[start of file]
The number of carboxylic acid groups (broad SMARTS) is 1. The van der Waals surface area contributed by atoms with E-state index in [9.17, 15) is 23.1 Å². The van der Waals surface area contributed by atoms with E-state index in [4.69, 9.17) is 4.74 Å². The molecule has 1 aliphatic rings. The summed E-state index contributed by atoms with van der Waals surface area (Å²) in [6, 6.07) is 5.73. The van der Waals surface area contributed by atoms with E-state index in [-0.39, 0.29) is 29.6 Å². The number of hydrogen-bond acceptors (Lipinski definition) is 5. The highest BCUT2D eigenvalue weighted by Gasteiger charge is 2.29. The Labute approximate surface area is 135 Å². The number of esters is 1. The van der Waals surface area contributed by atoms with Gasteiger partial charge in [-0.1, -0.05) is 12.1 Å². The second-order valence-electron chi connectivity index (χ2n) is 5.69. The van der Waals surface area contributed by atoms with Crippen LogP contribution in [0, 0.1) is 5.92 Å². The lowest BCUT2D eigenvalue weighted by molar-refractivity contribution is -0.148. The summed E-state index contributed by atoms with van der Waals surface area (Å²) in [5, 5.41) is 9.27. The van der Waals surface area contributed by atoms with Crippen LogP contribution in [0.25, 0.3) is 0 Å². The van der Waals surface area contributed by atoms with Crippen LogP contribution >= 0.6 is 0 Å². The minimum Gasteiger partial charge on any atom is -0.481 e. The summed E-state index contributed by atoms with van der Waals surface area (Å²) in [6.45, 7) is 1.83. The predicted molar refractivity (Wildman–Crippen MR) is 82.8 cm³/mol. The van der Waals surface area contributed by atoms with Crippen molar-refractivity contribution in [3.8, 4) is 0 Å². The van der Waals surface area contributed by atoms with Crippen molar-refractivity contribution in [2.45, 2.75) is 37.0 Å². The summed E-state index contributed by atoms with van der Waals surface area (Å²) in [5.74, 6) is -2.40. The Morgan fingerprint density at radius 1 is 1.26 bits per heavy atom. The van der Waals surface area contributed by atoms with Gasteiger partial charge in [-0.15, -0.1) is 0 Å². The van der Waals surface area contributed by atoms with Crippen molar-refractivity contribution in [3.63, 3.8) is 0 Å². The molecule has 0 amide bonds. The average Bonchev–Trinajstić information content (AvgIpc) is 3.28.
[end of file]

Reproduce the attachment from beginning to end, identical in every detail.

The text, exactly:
The number of carboxylic acid groups (broad SMARTS) is 1. The van der Waals surface area contributed by atoms with E-state index in [9.17, 15) is 23.1 Å². The van der Waals surface area contributed by atoms with E-state index in [4.69, 9.17) is 4.74 Å². The molecule has 1 aliphatic rings. The summed E-state index contributed by atoms with van der Waals surface area (Å²) in [6, 6.07) is 5.73. The van der Waals surface area contributed by atoms with E-state index in [-0.39, 0.29) is 29.6 Å². The number of hydrogen-bond acceptors (Lipinski definition) is 5. The highest BCUT2D eigenvalue weighted by Gasteiger charge is 2.29. The Labute approximate surface area is 135 Å². The number of esters is 1. The van der Waals surface area contributed by atoms with Gasteiger partial charge in [-0.1, -0.05) is 12.1 Å². The second-order valence-electron chi connectivity index (χ2n) is 5.69. The van der Waals surface area contributed by atoms with Crippen LogP contribution in [0, 0.1) is 5.92 Å². The lowest BCUT2D eigenvalue weighted by molar-refractivity contribution is -0.148. The summed E-state index contributed by atoms with van der Waals surface area (Å²) in [5, 5.41) is 9.27. The van der Waals surface area contributed by atoms with Crippen LogP contribution in [0.25, 0.3) is 0 Å². The van der Waals surface area contributed by atoms with Crippen LogP contribution >= 0.6 is 0 Å². The minimum Gasteiger partial charge on any atom is -0.481 e. The summed E-state index contributed by atoms with van der Waals surface area (Å²) in [6.45, 7) is 1.83. The predicted molar refractivity (Wildman–Crippen MR) is 82.8 cm³/mol. The van der Waals surface area contributed by atoms with Crippen molar-refractivity contribution in [3.8, 4) is 0 Å². The van der Waals surface area contributed by atoms with Crippen molar-refractivity contribution in [2.45, 2.75) is 37.0 Å². The summed E-state index contributed by atoms with van der Waals surface area (Å²) in [5.74, 6) is -2.40. The Morgan fingerprint density at radius 1 is 1.26 bits per heavy atom. The van der Waals surface area contributed by atoms with Gasteiger partial charge in [-0.15, -0.1) is 0 Å². The van der Waals surface area contributed by atoms with Crippen molar-refractivity contribution in [3.63, 3.8) is 0 Å². The molecule has 0 amide bonds. The average Bonchev–Trinajstić information content (AvgIpc) is 3.28.